• Taking snapshots of the store. Tezos supports exporting portable snapshots of the store data. Since this operation only reads historic data in the store (traversing backwards from a given block hash), it's never necessary to synchronise with the writer.
  • Bulk writes. It's sometimes necessary for the writer to dump lots of new data to disk at once (for instance, when adding a commit to the history). In these cases, any readers will repeatedly synchronise with the disk even though they don't need to do so until the bulk operation is complete. More on this in the coming months!

To better support these use-cases, we dropped the requirement for readers to maintain strict consistency with the writer instance. Instead, readers can call an explicit sync function only when they need to see the latest concurrent updates from the writer instance.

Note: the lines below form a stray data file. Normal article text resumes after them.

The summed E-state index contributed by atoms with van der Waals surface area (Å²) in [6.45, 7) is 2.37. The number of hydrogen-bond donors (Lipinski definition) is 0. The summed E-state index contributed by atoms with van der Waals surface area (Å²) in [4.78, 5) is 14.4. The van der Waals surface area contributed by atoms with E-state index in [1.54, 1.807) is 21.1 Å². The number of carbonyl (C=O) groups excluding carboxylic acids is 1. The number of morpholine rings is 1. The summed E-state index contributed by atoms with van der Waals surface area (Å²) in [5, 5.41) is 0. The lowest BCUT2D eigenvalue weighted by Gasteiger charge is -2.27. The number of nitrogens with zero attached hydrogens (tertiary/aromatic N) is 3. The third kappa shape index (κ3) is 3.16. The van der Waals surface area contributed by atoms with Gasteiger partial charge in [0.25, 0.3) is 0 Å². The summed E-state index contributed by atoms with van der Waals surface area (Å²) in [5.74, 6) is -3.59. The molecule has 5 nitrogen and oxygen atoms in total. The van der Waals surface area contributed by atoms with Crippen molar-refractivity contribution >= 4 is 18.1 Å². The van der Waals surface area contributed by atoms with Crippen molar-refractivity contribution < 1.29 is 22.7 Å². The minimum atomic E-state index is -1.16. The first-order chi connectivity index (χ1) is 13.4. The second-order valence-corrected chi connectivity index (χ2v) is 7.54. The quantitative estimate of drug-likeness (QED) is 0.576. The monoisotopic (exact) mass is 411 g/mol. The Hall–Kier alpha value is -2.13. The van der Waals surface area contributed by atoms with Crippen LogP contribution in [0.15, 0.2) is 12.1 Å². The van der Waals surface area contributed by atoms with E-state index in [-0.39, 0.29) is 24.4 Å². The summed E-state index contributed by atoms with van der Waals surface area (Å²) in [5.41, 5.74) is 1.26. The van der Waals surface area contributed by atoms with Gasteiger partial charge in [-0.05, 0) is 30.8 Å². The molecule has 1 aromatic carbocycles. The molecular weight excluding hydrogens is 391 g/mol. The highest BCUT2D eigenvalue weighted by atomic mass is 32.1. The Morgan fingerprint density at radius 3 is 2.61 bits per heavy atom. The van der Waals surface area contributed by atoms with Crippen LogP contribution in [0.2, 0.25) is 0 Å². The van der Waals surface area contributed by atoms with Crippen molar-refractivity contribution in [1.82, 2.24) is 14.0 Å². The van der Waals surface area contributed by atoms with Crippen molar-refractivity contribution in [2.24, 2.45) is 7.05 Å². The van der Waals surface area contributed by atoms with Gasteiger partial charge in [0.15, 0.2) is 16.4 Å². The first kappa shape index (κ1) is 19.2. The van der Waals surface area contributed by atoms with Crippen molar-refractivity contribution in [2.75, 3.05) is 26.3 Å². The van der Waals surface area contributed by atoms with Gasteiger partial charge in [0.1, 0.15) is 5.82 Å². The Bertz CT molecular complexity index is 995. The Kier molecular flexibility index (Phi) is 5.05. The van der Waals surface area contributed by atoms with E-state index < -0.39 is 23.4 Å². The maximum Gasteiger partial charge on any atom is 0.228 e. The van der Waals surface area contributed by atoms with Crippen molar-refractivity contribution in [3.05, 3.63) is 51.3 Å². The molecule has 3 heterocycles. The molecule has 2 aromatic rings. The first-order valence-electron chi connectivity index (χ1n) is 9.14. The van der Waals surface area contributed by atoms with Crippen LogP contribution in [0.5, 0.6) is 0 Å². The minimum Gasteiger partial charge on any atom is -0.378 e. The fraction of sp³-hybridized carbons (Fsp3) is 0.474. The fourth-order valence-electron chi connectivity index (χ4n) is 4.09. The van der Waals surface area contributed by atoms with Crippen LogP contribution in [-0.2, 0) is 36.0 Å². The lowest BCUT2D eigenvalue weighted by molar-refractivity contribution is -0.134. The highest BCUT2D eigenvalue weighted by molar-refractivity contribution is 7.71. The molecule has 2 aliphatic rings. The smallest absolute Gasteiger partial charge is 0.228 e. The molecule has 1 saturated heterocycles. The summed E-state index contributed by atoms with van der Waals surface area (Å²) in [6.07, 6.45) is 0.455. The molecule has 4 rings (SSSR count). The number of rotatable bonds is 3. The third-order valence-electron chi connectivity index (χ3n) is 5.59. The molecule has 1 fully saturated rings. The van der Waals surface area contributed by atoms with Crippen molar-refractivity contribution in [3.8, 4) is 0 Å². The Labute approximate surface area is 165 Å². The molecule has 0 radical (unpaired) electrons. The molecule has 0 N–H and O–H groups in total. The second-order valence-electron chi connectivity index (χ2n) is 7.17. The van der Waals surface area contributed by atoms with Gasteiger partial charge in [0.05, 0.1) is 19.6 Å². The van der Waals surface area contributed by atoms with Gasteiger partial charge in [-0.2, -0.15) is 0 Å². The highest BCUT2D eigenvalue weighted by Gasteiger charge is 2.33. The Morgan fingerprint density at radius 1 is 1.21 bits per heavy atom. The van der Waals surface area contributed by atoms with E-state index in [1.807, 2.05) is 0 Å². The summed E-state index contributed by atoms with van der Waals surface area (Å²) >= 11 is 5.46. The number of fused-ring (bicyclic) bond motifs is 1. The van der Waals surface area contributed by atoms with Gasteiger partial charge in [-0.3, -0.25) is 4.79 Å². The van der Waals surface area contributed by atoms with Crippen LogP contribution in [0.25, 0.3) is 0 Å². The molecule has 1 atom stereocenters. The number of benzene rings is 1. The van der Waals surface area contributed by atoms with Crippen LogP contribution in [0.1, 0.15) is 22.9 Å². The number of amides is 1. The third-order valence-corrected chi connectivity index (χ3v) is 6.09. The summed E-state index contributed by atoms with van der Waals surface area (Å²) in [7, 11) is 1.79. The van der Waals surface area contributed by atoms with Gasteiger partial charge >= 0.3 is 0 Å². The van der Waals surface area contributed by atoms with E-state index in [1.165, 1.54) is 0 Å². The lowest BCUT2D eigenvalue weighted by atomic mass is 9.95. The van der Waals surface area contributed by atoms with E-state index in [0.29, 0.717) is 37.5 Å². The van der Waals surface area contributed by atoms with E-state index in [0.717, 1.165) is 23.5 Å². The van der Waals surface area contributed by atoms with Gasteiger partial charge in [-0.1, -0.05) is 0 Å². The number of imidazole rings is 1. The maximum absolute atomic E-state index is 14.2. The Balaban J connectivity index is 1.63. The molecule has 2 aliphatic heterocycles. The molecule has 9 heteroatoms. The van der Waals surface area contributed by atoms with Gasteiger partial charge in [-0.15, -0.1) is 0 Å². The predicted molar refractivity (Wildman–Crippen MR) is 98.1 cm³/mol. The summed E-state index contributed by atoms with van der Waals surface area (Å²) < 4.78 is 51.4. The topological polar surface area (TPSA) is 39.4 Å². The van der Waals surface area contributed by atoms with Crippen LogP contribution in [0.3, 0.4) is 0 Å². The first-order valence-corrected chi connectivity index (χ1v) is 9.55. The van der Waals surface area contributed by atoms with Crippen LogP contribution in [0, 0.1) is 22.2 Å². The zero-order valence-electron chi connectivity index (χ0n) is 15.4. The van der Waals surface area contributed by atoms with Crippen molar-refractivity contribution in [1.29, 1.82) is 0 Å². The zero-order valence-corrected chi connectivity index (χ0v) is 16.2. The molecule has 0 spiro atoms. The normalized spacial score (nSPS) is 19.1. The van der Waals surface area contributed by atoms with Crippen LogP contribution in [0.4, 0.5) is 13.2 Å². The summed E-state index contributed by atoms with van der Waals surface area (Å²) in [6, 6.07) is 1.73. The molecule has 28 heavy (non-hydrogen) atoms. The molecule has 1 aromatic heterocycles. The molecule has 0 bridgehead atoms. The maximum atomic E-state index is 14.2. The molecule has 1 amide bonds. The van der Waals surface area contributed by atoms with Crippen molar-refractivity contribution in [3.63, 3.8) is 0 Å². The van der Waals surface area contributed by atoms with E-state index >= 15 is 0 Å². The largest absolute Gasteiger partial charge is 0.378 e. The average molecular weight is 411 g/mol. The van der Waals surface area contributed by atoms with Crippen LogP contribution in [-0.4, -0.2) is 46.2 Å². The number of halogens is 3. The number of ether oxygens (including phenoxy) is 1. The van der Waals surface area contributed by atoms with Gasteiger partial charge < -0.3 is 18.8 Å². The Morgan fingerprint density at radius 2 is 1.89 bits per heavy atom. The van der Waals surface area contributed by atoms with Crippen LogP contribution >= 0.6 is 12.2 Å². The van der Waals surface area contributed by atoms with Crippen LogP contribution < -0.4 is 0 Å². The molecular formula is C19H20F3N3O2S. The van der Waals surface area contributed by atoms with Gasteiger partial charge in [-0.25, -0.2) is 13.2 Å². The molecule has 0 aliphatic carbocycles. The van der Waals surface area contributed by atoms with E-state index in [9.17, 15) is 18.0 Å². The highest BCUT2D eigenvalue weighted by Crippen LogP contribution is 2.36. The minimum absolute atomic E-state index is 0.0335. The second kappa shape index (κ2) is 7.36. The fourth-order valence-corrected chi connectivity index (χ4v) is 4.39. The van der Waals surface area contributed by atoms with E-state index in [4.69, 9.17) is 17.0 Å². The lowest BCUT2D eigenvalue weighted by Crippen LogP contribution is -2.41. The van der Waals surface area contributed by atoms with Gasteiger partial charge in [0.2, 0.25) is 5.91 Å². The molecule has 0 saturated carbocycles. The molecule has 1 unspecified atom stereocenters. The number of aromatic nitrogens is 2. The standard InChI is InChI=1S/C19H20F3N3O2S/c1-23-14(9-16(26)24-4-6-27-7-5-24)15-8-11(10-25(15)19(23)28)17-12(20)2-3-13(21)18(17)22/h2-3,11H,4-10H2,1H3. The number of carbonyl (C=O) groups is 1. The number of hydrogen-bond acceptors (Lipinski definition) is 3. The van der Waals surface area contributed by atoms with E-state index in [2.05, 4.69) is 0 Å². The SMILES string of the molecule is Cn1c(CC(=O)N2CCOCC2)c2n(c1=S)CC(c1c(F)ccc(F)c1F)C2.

In our benchmarks, there is a clear speed-up for find operations from readers:

[RO] Find in random order with implicit syncs
        Total time: 67.276527
        Operations per second: 148640.253086
        Mbytes per second: 6.378948
        Read amplification in syscalls: 3.919739
        Read amplification in bytes: 63.943734

[RO] Find in random order with only one call to sync
        Total time: 40.817458
        Operations per second: 244993.208543
        Mbytes per second: 10.513968
        Read amplification in syscalls: 0.919588
        Read amplification in bytes: 63.258072

Not only it is faster, we can see also that fewer system calls are used in the Read amplification in syscalls column. The benchmarks consists of reading 10,000,000 entries of 45 bytes each.

Relevant PRs: irmin #1008, index #175, index #198 and index #203.

Better flushing for the read-write instance